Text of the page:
Things are different now, sort of. Take for example a blog that you locate through Google's search engine. Instead of a newspaper editor who judiciously (or sometimes injudiciously) places before your breakfast ham and eggs a carefully selected column, in searching for a blog on a given subject you turn the task of discrimination over to whoever—or whatever—at Google decides how things are ranked in a search. Because Google is not (and probably couldn't be) totally forthcoming about how they do this, or who is responsible, you just have to take what you get. Of course you don't have to be satisfied with it if you don't like it, and it's not like you've paid anything (although you will be exposed to ads somewhere along the way—Google has to pay the bills somehow). But at least in principle, if you disagreed with an editor's choice of column, or choice of words in an editorial, you could write a letter to the editor in the time-honored way, and maybe he would print it. If you don't like what a search engine does, especially if it's Google, I'm not sure what recourse you could find, other than hiring a lawyer. And that is so trite nowadays.

How is this related to engineering ethics? I'm simply pointing out that engineers (software engineers, yes, but they like to be called engineers too) have created a new mass medium with fundamentally different rules. Communications technologies frequently get a free ride in engineering ethics courses because of the idea that communication between people is the responsibility of the people, not the medium. That is true up to a point. But when a technical medium is used by millions of people every day and exerts a powerful influence on what they read and how they view the world, the engineers in charge are making ethical choices in the way they design search engines, whether they realize it or not.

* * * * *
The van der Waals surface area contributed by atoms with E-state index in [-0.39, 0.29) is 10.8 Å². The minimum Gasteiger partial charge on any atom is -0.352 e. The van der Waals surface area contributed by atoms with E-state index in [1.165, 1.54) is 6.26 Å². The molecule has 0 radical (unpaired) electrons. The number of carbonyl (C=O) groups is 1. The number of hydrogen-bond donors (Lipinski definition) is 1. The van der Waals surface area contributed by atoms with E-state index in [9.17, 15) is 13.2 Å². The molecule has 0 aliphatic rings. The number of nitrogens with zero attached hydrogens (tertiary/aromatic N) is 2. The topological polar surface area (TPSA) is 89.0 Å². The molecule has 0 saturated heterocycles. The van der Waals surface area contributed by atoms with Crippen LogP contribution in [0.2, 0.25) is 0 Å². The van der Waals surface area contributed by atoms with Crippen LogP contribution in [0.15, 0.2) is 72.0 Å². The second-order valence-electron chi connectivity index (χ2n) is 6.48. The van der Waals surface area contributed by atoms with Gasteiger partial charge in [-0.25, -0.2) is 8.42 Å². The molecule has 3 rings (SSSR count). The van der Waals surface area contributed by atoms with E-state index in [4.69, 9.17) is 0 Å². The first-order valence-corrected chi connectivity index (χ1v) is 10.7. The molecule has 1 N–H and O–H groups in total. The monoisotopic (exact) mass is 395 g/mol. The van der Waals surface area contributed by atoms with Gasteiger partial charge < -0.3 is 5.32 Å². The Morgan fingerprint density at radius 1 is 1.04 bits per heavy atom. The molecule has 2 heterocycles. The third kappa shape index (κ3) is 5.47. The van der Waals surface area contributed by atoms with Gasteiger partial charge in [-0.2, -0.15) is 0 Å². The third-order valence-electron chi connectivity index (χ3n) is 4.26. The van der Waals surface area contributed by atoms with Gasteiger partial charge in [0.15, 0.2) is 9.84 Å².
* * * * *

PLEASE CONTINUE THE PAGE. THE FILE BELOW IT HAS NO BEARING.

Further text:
In an earlier column (Mar. 30, 2006), I raked Google, Yahoo, and Microsoft over the coals (gently) for bending their rules about freedom of speech to fit the constraints imposed by the Peoples' Republic of China in order to operate there. Clearly, suppressing blogs on freedom and democracy in China is an extreme example of the power of software engineers to manipulate public opinion. And it's very unlikely (although possible) that anything to do with a search engine will result in deaths or injuries, which is generally what it takes for an engineering ethics matter to make headlines. But the power is there, and software engineers at Google and everywhere should give some thought as to how to use it responsibly.

Sources: I thought I could find a reference confirming what I read somewhere about Google founders Larry Page and Sergey Brin being some of the most admired heroes by people under thirty, but Google has failed me—for once. Or maybe they're just being modest.